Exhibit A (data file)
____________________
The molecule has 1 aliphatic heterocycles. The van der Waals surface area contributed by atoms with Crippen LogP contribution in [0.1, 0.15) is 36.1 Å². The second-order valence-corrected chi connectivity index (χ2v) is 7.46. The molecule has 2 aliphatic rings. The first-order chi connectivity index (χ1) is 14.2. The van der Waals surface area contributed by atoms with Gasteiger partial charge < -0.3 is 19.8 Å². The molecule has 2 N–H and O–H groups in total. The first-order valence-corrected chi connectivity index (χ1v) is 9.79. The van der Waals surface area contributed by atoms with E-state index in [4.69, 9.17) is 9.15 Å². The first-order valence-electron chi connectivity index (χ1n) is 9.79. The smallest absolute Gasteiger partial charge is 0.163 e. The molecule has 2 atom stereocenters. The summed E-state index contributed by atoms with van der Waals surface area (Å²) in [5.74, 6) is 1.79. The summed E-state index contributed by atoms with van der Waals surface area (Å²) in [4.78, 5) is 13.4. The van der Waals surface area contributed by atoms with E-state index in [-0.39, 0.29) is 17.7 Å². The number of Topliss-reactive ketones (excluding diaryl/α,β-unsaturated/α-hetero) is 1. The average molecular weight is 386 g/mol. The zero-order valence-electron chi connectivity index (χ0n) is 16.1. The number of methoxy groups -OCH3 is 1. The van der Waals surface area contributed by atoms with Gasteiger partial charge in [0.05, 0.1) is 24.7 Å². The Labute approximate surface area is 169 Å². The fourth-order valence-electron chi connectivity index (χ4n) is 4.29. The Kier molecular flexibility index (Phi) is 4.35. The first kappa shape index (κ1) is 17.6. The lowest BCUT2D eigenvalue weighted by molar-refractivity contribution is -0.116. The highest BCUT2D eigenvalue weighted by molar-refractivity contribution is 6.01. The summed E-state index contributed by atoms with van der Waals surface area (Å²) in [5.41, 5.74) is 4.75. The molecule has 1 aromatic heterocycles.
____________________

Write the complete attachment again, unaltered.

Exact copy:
The molecule has 1 aliphatic heterocycles. The van der Waals surface area contributed by atoms with Crippen LogP contribution in [0.1, 0.15) is 36.1 Å². The second-order valence-corrected chi connectivity index (χ2v) is 7.46. The molecule has 2 aliphatic rings. The first-order chi connectivity index (χ1) is 14.2. The van der Waals surface area contributed by atoms with Gasteiger partial charge < -0.3 is 19.8 Å². The molecule has 2 N–H and O–H groups in total. The first-order valence-corrected chi connectivity index (χ1v) is 9.79. The van der Waals surface area contributed by atoms with E-state index in [4.69, 9.17) is 9.15 Å². The first-order valence-electron chi connectivity index (χ1n) is 9.79. The smallest absolute Gasteiger partial charge is 0.163 e. The molecule has 2 atom stereocenters. The summed E-state index contributed by atoms with van der Waals surface area (Å²) in [5.74, 6) is 1.79. The summed E-state index contributed by atoms with van der Waals surface area (Å²) in [4.78, 5) is 13.4. The van der Waals surface area contributed by atoms with E-state index in [-0.39, 0.29) is 17.7 Å². The number of Topliss-reactive ketones (excluding diaryl/α,β-unsaturated/α-hetero) is 1. The average molecular weight is 386 g/mol. The zero-order valence-electron chi connectivity index (χ0n) is 16.1. The number of methoxy groups -OCH3 is 1. The van der Waals surface area contributed by atoms with Gasteiger partial charge in [0.05, 0.1) is 24.7 Å². The Labute approximate surface area is 169 Å². The fourth-order valence-electron chi connectivity index (χ4n) is 4.29. The Kier molecular flexibility index (Phi) is 4.35. The first kappa shape index (κ1) is 17.6. The lowest BCUT2D eigenvalue weighted by molar-refractivity contribution is -0.116. The highest BCUT2D eigenvalue weighted by molar-refractivity contribution is 6.01. The summed E-state index contributed by atoms with van der Waals surface area (Å²) in [5.41, 5.74) is 4.75. The molecule has 1 aromatic heterocycles.